Beyond the potential damage of secrets revealed, Ottawa and Washington are bracing for a leak of classified documents with another concern: that the undiplomatic private chatter of diplomats could paint an embarrassing portrait of how our neighbour views us.
WikiLeaks, the whistle-blowing website that has already released masses of secret U.S. documents on wars in Afghanistan and Iraq, is sending foreign capitals into a tizzy with a promise of an even bigger leak of U.S. diplomatic cables from embassies around the world.
The potential that secrets ranging from war tactics to intelligence-sharing could be revealed sparked concerns Thursday from Defence Minister Peter MacKay and U.S. Ambassador David Jacobson, who said it was an irresponsible attempt to "wreak havoc" and "destabilize global security" that will put lives at risk.
But the fear of real damage is accompanied by another concern in Ottawa - that snippets of private talk by U.S. diplomats might include sharp words that could stick in the mind of a Canadian public that is often sensitive to how they are seen in American eyes. Ottawa officials worry about references to a Canadian inferiority complex, biting criticisms or belittling comments.
Mr. Jacobson, who called Foreign Affairs Minister Lawrence Cannon on Wednesday to warn him some documents might relate to Canada, declined in an interview Thursday to comment on what secrets might be revealed, insisting he doesn't know what WikiLeaks has, and can't talk about classified documents.
But he conceded there might be some "locker-room conversation" in the confidential, candid assessments diplomats send on a day-to-day basis to Washington that they'd rather not see in a headline.
"Most of the time, cables, whether it is here in Canada or elsewhere around the world, reflect the author's personal opinions, and don't represent the policies of the government of the United States," Mr. Jacobson said. "But I will say this: These were documents that were meant to be private, and when they are put on the front page of a newspaper, that has impact.
"I was a lawyer for 30 years before I got here, and I have a lot of experience over the years of looking at documents that people send back to each other, perhaps on an informal basis. And oftentimes there's, let's call it locker-room conversation in them that probably they would rather not see on the front page of a newspaper," he said. "I don't know what's in these, and I'm not going to comment about them, but that's oftentimes the case."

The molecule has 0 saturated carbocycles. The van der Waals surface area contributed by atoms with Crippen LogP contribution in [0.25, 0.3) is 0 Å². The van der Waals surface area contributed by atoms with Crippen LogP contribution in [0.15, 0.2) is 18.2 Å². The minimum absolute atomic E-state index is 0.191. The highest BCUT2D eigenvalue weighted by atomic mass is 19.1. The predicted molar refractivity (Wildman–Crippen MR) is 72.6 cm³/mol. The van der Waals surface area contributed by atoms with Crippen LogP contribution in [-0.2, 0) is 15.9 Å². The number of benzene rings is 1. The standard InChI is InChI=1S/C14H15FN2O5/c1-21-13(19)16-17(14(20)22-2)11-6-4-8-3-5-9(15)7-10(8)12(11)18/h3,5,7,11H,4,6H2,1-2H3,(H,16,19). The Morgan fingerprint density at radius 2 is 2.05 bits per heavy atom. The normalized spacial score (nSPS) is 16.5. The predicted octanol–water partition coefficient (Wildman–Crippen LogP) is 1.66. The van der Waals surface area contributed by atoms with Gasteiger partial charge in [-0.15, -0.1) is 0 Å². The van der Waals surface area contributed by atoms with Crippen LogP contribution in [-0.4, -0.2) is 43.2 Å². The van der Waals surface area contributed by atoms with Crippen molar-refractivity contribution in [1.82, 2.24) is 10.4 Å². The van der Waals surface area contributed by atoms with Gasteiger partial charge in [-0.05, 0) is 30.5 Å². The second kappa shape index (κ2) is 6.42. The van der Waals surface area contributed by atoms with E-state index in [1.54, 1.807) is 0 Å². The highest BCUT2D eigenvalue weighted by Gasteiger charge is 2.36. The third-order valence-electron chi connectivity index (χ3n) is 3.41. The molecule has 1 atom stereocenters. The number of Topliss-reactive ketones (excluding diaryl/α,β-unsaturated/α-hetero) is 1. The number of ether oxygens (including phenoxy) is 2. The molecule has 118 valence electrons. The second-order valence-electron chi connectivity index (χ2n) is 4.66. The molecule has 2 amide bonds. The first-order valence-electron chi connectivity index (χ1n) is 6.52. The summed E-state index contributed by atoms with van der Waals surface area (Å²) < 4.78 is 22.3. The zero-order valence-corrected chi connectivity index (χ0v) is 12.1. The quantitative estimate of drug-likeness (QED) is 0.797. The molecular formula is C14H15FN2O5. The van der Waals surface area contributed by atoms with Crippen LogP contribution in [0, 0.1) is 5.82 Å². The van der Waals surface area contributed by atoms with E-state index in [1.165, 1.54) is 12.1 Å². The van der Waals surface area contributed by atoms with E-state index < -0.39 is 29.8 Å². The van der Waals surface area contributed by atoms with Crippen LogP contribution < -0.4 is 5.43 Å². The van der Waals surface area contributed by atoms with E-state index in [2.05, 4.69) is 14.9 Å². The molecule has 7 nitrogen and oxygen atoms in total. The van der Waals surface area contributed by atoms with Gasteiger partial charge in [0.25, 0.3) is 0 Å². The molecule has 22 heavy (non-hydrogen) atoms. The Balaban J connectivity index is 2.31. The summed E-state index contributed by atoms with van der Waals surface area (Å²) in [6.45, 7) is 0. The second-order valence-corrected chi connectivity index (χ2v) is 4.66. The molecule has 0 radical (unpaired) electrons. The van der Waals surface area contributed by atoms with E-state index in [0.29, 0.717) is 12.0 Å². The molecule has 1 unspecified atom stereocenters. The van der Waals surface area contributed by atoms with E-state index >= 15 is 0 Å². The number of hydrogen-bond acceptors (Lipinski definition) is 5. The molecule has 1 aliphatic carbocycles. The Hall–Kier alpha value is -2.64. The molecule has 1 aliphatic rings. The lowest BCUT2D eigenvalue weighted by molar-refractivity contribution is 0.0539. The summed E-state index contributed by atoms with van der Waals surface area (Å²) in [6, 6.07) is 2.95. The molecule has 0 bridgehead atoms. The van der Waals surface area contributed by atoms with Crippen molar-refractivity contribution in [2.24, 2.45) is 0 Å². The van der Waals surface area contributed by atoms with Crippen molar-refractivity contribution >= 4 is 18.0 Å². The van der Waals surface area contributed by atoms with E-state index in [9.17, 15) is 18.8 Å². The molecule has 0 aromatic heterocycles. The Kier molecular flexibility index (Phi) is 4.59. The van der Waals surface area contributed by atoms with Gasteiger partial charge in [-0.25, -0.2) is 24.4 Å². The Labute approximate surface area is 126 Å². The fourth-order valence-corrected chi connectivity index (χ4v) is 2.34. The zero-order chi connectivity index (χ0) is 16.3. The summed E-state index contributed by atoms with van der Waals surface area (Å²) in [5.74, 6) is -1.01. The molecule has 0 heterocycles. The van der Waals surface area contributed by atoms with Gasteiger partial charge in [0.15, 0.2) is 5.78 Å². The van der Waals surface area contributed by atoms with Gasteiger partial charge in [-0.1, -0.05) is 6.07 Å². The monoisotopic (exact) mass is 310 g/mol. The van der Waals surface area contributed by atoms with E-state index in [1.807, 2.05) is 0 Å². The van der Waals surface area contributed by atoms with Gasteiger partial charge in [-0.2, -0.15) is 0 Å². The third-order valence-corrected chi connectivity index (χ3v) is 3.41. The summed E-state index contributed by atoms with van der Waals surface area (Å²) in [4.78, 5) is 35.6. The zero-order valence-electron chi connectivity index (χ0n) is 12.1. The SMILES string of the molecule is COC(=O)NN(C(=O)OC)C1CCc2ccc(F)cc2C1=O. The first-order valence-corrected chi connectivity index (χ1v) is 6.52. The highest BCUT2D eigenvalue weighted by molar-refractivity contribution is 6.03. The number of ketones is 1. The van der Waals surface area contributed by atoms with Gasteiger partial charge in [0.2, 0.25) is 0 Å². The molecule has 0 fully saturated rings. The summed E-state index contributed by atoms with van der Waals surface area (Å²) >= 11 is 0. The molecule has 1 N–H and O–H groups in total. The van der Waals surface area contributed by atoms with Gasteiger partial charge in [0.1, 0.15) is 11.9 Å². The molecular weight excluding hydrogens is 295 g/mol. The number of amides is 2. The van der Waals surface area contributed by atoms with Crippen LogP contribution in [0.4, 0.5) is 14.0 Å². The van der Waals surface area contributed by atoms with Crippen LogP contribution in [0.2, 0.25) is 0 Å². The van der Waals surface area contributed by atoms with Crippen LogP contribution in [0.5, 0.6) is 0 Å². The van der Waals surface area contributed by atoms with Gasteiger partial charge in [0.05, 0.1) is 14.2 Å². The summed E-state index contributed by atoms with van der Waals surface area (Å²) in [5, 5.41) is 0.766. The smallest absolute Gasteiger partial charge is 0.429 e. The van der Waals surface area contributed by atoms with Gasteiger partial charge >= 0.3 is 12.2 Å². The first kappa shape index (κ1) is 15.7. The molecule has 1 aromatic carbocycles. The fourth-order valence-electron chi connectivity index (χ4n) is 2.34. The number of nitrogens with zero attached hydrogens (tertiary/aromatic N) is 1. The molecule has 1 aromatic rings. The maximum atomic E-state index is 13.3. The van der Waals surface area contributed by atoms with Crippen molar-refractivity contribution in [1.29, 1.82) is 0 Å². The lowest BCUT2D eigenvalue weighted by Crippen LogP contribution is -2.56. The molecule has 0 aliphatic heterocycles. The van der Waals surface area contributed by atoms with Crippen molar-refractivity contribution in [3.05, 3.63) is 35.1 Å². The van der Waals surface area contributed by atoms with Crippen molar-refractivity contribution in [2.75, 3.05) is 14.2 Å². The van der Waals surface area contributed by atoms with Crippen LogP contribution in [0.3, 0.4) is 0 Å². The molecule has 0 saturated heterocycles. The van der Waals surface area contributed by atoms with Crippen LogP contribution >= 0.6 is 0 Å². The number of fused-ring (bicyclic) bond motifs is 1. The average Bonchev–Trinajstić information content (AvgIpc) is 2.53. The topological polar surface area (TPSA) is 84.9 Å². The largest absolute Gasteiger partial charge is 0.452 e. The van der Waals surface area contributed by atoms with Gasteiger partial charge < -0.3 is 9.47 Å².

It's not yet clear how many of the documents will be cables about Canada, or what period they cover. But U.S. President Barack Obama's post-inauguration visit to Canada would certainly have sparked a flurry of briefing notes and cables, with U.S. diplomats' takes and the Canadian mindset.
Mr. Jacobson said Canadians should know that the United States doesn't have a better friend. "While I'm sure that everyone is sensitive about what others think of them, I think that Canadians understand the strength and the endurance of that relationship, particularly these days."
That relationship could be tested by embarrassing critiques, accounts detailing discussions with Canadian politicians, or state secrets.
In Ottawa, there is speculation that the documents could reveal private accounts of U.S. pressure on Canada to extend its military mission in Afghanistan, or criticisms that Canadian intelligence agencies, hamstrung by legal concerns, aren't reliable intelligence-sharing partners because they might reveal U.S. sources and feel unable to share wanted information.
Around the world, unconfirmed reports suggest that the documents will include U.S. diplomats' accounts of the corruption of foreign leaders, or covert U.S. support for Kurdish separatists in Iraq and Turkey.
Canadian government figures insist they have not seen the documents WikiLeaks will disclose, but Mr. MacKay said he will be concerned if they reveal elements of military operations.
"What I can tell you is if there's anything in there that endangers soldiers or speaks of operational detail, then I am worried," he said.
The Iraq war logs
THE RELEASE 400,000 classified U.S. documents about the war in Iraq.
THE REACTION The U.S. and Britain condemned the leak, saying it put lives at risk and dismissed the documents as raw snapshots of mundane events. Iraq's PM said the release amounted to political interference in his country.
THE FALLOUT The figures appear to contradict earlier claims that the U.S. did not keep records of civilians killed. The logs showed there were more than 109,000 violent deaths between 2004 and the end of 2009, including 66,081 civilians.
The Afghan war diaries
THE RELEASE 90,000 documents, covering the period between January, 2004, and December, 2009.
THE REACTION Admiral Mike Mullen, chairman of the U.S. Joint Chiefs of Staff, said of the release: "They might already have blood on their hands, the blood of some young soldier or that of an Afghan family."
THE FALLOUT The leak revealed information on the deaths of civilians, increased Taliban attacks, and involvement by Pakistan and Iran in the insurgency.